Yesterday afternoon, I was walking along The Bluff near my home. The Bluff is a half-mile stretch of narrow street that runs along The Intercoastal Waterway with the water and docks on one side and homes on the other – old oaks with moss create a mystical canopy over the road, one of the most beautiful settings in Savannah. Now that you get the picture, a photographer was taking informal portraits of a couple before their prom – with an on-camera, pop-up flash for fill.
Unfortunately, on-camera flash of people frequently results in a “deer in the headlights” look – not the most appealing. There are exceptions to this including the use of a ring light for fill or using an on-camera speed-light bounced off of a reflecting surface such as a wall. Taking great outdoors photos of people requires finesse. The camera is first set with ISO, speed, and aperture for the background and surroundings, best done in manual mode. Frequently, bokeh is used to bring attention to the main subject. Bokeh is the aesthetic quality of blur produced in the out-of-focus parts of an image. See my post on January 4, 2016 for an explanation of High-speed Sync Flash. This photo seen in my post is a good example of bokeh.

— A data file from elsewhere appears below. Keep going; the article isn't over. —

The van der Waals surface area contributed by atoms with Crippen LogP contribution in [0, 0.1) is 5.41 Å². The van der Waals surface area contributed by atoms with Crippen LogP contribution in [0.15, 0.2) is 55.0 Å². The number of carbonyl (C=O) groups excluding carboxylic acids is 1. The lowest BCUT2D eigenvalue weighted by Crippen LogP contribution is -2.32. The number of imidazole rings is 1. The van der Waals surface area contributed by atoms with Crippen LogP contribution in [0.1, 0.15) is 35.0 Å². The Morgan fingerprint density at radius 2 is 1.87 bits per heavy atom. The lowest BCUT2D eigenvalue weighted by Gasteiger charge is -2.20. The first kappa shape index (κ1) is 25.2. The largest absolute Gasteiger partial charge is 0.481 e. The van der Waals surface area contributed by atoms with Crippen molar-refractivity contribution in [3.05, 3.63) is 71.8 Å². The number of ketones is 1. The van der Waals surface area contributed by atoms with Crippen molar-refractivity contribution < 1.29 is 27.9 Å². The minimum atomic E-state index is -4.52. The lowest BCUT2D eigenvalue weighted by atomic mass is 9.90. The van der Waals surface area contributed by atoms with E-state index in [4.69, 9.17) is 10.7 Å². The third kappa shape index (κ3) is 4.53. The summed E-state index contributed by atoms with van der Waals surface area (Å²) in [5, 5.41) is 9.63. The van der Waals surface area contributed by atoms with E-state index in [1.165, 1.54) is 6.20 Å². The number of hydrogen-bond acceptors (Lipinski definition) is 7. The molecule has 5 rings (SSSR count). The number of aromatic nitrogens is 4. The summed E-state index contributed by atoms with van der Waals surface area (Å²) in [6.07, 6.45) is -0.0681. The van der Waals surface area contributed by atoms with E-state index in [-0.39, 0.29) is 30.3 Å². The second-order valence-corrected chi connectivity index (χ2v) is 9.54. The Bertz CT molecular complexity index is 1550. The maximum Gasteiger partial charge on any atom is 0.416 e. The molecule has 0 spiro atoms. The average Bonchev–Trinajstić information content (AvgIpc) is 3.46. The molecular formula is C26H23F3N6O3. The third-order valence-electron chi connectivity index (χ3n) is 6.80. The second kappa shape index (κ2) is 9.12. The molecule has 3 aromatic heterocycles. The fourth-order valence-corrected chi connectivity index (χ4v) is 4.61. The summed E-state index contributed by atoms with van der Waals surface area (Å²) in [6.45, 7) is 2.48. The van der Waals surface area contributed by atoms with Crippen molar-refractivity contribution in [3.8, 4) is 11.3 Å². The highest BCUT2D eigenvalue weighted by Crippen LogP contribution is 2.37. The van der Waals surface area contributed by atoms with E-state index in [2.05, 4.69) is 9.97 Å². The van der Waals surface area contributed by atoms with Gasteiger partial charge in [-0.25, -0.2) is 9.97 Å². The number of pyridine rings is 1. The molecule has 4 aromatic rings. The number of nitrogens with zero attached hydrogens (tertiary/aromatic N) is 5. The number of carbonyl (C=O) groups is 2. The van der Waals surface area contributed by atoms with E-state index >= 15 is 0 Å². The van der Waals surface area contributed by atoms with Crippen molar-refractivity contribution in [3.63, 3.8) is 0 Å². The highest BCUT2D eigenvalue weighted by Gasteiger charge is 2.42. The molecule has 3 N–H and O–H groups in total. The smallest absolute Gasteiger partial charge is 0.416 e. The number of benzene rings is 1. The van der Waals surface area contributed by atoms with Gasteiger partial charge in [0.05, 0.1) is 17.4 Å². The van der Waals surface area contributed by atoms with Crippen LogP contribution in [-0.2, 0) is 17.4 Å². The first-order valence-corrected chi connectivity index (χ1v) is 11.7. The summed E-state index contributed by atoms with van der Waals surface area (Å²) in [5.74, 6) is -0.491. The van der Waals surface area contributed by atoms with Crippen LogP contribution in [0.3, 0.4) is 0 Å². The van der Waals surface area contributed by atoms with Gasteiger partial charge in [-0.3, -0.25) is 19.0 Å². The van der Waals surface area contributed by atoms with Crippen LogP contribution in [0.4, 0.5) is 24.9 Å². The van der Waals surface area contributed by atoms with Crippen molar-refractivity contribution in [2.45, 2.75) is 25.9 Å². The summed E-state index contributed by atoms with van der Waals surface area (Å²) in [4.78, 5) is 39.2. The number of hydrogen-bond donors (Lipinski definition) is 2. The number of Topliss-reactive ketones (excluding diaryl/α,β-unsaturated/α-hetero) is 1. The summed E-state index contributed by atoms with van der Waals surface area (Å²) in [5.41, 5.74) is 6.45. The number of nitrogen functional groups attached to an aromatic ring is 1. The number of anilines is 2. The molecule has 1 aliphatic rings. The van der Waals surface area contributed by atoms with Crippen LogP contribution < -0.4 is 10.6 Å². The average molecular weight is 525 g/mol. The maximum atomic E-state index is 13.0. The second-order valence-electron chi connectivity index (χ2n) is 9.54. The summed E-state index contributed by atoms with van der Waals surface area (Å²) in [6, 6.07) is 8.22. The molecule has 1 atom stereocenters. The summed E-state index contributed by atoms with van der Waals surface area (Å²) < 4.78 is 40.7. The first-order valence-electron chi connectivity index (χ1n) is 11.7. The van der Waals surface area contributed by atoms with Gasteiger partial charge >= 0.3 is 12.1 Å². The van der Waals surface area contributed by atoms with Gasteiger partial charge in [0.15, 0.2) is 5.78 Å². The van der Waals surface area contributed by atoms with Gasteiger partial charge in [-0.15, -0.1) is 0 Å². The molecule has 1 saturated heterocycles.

Lets assume the camera is set for the background – frequently underexposed, again to help bring attention to the main subject(s). The classic position for the main light is 45 degrees to one side or the other and 45 degrees angled down on the subject. This results in the classic Rembrandt look with the shadow of the nose not quite touching the upper lip. Additional lights may be used for fill or to separate the subject from the background. Various reflectors may be used in addition to or in place of strobes. My favorite main light source when photographing people is to bounce a Profoto head (D1 or B1) into a silver 42″ umbrella and back through a 7′ diffusing umbrella. This set-up can be challenging if there is any wind. This is an example of a recent headshot using only this set-up on a black backdrop.
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